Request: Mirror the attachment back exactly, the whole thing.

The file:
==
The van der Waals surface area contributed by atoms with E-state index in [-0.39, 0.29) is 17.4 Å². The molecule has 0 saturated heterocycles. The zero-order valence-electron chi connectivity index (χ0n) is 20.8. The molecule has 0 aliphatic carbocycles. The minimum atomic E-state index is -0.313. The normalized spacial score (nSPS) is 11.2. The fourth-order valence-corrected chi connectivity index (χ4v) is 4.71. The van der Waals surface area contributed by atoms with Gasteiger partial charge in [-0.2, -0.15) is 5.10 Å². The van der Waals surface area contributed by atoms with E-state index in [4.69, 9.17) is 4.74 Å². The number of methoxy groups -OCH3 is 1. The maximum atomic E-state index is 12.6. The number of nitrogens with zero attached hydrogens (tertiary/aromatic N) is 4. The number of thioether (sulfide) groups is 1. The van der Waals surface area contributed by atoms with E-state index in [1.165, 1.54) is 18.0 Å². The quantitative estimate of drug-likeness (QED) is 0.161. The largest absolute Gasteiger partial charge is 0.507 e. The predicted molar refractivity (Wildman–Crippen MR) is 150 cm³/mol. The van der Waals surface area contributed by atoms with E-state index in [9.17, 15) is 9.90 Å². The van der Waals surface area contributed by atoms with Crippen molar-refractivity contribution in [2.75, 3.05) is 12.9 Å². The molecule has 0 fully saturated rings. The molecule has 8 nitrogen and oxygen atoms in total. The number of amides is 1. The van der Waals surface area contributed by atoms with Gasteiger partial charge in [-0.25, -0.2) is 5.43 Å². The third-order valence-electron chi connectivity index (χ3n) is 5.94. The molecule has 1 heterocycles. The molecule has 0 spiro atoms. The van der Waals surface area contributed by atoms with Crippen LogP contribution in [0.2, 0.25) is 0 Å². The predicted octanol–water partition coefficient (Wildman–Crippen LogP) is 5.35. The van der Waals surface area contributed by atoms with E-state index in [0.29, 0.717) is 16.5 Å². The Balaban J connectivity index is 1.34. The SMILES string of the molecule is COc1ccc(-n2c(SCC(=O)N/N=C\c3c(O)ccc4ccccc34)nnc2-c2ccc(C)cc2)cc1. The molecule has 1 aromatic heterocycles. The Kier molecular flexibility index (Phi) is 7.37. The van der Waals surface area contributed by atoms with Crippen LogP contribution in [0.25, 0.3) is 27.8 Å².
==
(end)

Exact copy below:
The van der Waals surface area contributed by atoms with E-state index in [-0.39, 0.29) is 17.4 Å². The molecule has 0 saturated heterocycles. The zero-order valence-electron chi connectivity index (χ0n) is 20.8. The molecule has 0 aliphatic carbocycles. The minimum atomic E-state index is -0.313. The normalized spacial score (nSPS) is 11.2. The fourth-order valence-corrected chi connectivity index (χ4v) is 4.71. The van der Waals surface area contributed by atoms with Gasteiger partial charge in [-0.2, -0.15) is 5.10 Å². The van der Waals surface area contributed by atoms with E-state index in [4.69, 9.17) is 4.74 Å². The number of methoxy groups -OCH3 is 1. The maximum atomic E-state index is 12.6. The number of nitrogens with zero attached hydrogens (tertiary/aromatic N) is 4. The number of thioether (sulfide) groups is 1. The van der Waals surface area contributed by atoms with E-state index in [1.165, 1.54) is 18.0 Å². The quantitative estimate of drug-likeness (QED) is 0.161. The largest absolute Gasteiger partial charge is 0.507 e. The predicted molar refractivity (Wildman–Crippen MR) is 150 cm³/mol. The van der Waals surface area contributed by atoms with E-state index in [9.17, 15) is 9.90 Å². The van der Waals surface area contributed by atoms with Crippen molar-refractivity contribution in [2.75, 3.05) is 12.9 Å². The molecule has 0 fully saturated rings. The molecule has 8 nitrogen and oxygen atoms in total. The number of amides is 1. The van der Waals surface area contributed by atoms with Gasteiger partial charge in [-0.25, -0.2) is 5.43 Å². The third-order valence-electron chi connectivity index (χ3n) is 5.94. The molecule has 1 heterocycles. The molecule has 0 spiro atoms. The van der Waals surface area contributed by atoms with Crippen LogP contribution in [0.2, 0.25) is 0 Å². The predicted octanol–water partition coefficient (Wildman–Crippen LogP) is 5.35. The van der Waals surface area contributed by atoms with E-state index in [0.29, 0.717) is 16.5 Å². The Balaban J connectivity index is 1.34. The SMILES string of the molecule is COc1ccc(-n2c(SCC(=O)N/N=C\c3c(O)ccc4ccccc34)nnc2-c2ccc(C)cc2)cc1. The molecule has 1 aromatic heterocycles. The Kier molecular flexibility index (Phi) is 7.37. The van der Waals surface area contributed by atoms with Crippen LogP contribution in [0.25, 0.3) is 27.8 Å².